Monday 17th of June 2024

archive's blog

Worker in Community Sector (Owen Atkins)

I thoroughly enjoyed the book, well written, well presented. Thanks!

I think though, that this book could have been written about a leader of any stripe or party. There appears to be a real movement towards 'de-democratising' democracies. Perhaps the Iraqis will end up with a democracy while the rest of us drift off elsewhere. I think the big value of your work is in exposing JH as being a non-conservative. I remember Paul Keating speaking to this same subject last year (?). I'm glad you have expanded his comments in the way you have done. I look forward to 'Not Happy Mark (Tony, Peter....?)'

We really need to keep the report cards going on these guys. Thanks Margo.

Wonderful read...how can I enjoy a book so much that makes me feel so disturbed?! (Catherine Burgess)

Congratulations. Never has a book made me feel so affirmed that my anger towards this current govt. is legitimate. As one of the 'mob' dismissed by John Howard after the march in Sydney I will be passing this book on to many of my peers and encouraging many more to purchase it. I have never put a bumper sticker on my car in my life but the Not Happy John! one has made it to the back of the car and will hopefully encourage many to visit this site and read the book.

Judith Ireland's 'take' on Sydney launch ()

Sydney Uni media n' government student and freelance writer Judith Ireland - who recently did a SMH internship under MK's supervision - has a ripper take on the Sydney launch over at Vibewire. We particularly loved Judith's nod to some useful political anthropology. Here's a sample of her piece:

In 1961, the American political scientist Robert Dahl (no apparent relation to Roald) made the distinction between two kinds of people in democratic society. Most people, more interested in their daily existence than political decision making, fall into the first category of homo civicus or 'civic man'. In our super-busy, post-industrial world, different members of society specialise in different areas. Every voter may have been involved in the golden days of Ancient Greek democracy, but today we are happy to leave political decision making to the experts: the lobbyists, activists and politicians who make up the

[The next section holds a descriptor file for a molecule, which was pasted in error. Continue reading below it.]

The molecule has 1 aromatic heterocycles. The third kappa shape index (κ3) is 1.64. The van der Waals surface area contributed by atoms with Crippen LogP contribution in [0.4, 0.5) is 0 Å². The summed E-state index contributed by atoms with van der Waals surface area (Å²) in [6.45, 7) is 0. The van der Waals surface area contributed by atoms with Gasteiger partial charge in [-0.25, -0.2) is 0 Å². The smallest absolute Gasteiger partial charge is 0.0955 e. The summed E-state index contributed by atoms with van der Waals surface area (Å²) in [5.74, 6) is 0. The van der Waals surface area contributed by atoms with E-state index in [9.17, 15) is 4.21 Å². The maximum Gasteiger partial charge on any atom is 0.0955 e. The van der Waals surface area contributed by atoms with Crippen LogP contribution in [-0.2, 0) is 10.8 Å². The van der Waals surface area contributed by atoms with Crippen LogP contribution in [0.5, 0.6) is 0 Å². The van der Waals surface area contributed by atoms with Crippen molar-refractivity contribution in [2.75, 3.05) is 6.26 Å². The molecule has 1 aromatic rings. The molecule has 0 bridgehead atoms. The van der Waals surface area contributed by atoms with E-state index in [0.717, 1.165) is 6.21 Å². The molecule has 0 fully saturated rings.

Exciting, new and patchy, capturing the zeitgiest for the elites, at least (David Eastwood)

On balance I liked the book. Strong compelling arguments, well evidenced, got me in. But, a couple of flaws in the logic I reckon:

There seemed a bit of a tendency to play the man and not the ball. JWH certainly makes a convincing chief villain, but Australian politics has long been too cosy a duopoly and I'm sure it's fair to say that Labour are more than slightly complicit in trashing our democracy. I thought the stream of 'neo-liberal' bashing through the book was a bit mindless, and detracted from the main argument. It confused so-called economic agendas with social and political agendas to my mind, and ignored that the most public failings of the capitalist system in recent years have been human failures - venality of the pocket-lining variety exactly as was rife in socialist regimes of prior decades.

I put the book down after finishing it and thought to myself, 'will this change the world', or is it another introspective effort by the elites, for the elites? I sus

Lighting a fire for democracy. (Dave Gaukroger)

I have long agonised over the way so many Australians seem to be disconnected from our political process. Margo's excellent book will hopefully shake people out of their complacency and leave them more demanding of our elected representitives from all sides of politics. Let's regain control of our democracy and put the pollies on notice that we won't stand for their spin any longer.

This is a great book. Read it, lend it to others, give it as a gift, make sure that people know how we are being abused by people who want to control us instead of represent us.

Number 8 with a (mild) bullet... ()

Seems that NHJ! has snuck onto the Dymock's 'Top Ten' bestsellers list for this week. The other good news is that Penguin have already cranked up the presses for the first re-print.

Not a bad effort for a book on politics in this joint, we're told. Thanks to all buyers for your support from MK and the Penguin team.

Webdiarist, refugee advocate, peace monger (Marilyn Shepherd)

When Andrew Wilkie came to Adelaide at the anniversary of the invasion of Iraq, I asked him a question he said I would find the answer to in his book. He understood that I had participated in many of the debates on Webdiary - everything from SIEVX, refugees, the Bakhtyari children's terrible plight (still ongoing), Honest Politics and of course, the Iraqi invasion. It would be a foolish soul who accused me of holding back.

My question was 'did the intelligence over Bali, East Timor, the Solomons, New Guinea and WMD's fail due to an obsession with refugee boats and so-called people smuggling'. I found the answer on pages 49 and 50.

All those who think John Howard is more than Margo has described must read Wilkie's book next and then be afraid, very, very afraid for Australia, for our lost democracy, our lack of security and the blindness of the coalition of the killing.

Absolute tripe (Rob Bruce)

Hysterical, overblown and completely unsubstantiated. At least the spirit of Webdiary lives on, hypocrisy and selective interpretation rules.

Good show Margo, true to form. Fleece the punters to line your pockets.